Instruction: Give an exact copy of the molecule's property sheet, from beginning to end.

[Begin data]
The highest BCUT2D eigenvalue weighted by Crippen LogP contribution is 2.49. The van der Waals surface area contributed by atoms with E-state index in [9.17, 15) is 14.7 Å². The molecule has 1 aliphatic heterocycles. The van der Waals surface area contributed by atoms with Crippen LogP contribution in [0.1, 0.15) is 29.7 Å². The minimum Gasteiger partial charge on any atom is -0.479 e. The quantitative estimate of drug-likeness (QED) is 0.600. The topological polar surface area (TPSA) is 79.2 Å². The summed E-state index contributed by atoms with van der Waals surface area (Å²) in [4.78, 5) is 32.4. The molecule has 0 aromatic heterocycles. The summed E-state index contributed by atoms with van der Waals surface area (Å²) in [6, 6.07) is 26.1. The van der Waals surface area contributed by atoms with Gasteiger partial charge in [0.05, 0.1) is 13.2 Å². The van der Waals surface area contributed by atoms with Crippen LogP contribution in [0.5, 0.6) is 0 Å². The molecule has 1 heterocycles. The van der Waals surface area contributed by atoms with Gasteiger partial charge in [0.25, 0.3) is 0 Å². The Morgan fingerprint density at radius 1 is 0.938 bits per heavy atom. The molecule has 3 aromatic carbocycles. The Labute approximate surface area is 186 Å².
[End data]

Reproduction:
The highest BCUT2D eigenvalue weighted by Crippen LogP contribution is 2.49. The van der Waals surface area contributed by atoms with E-state index in [9.17, 15) is 14.7 Å². The molecule has 1 aliphatic heterocycles. The van der Waals surface area contributed by atoms with Crippen LogP contribution in [0.1, 0.15) is 29.7 Å². The minimum Gasteiger partial charge on any atom is -0.479 e. The quantitative estimate of drug-likeness (QED) is 0.600. The topological polar surface area (TPSA) is 79.2 Å². The summed E-state index contributed by atoms with van der Waals surface area (Å²) in [4.78, 5) is 32.4. The molecule has 0 aromatic heterocycles. The summed E-state index contributed by atoms with van der Waals surface area (Å²) in [6, 6.07) is 26.1. The van der Waals surface area contributed by atoms with Gasteiger partial charge in [0.05, 0.1) is 13.2 Å². The van der Waals surface area contributed by atoms with Crippen LogP contribution in [0.5, 0.6) is 0 Å². The molecule has 1 heterocycles. The van der Waals surface area contributed by atoms with Gasteiger partial charge in [0.25, 0.3) is 0 Å². The Morgan fingerprint density at radius 1 is 0.938 bits per heavy atom. The molecule has 3 aromatic carbocycles. The Labute approximate surface area is 186 Å².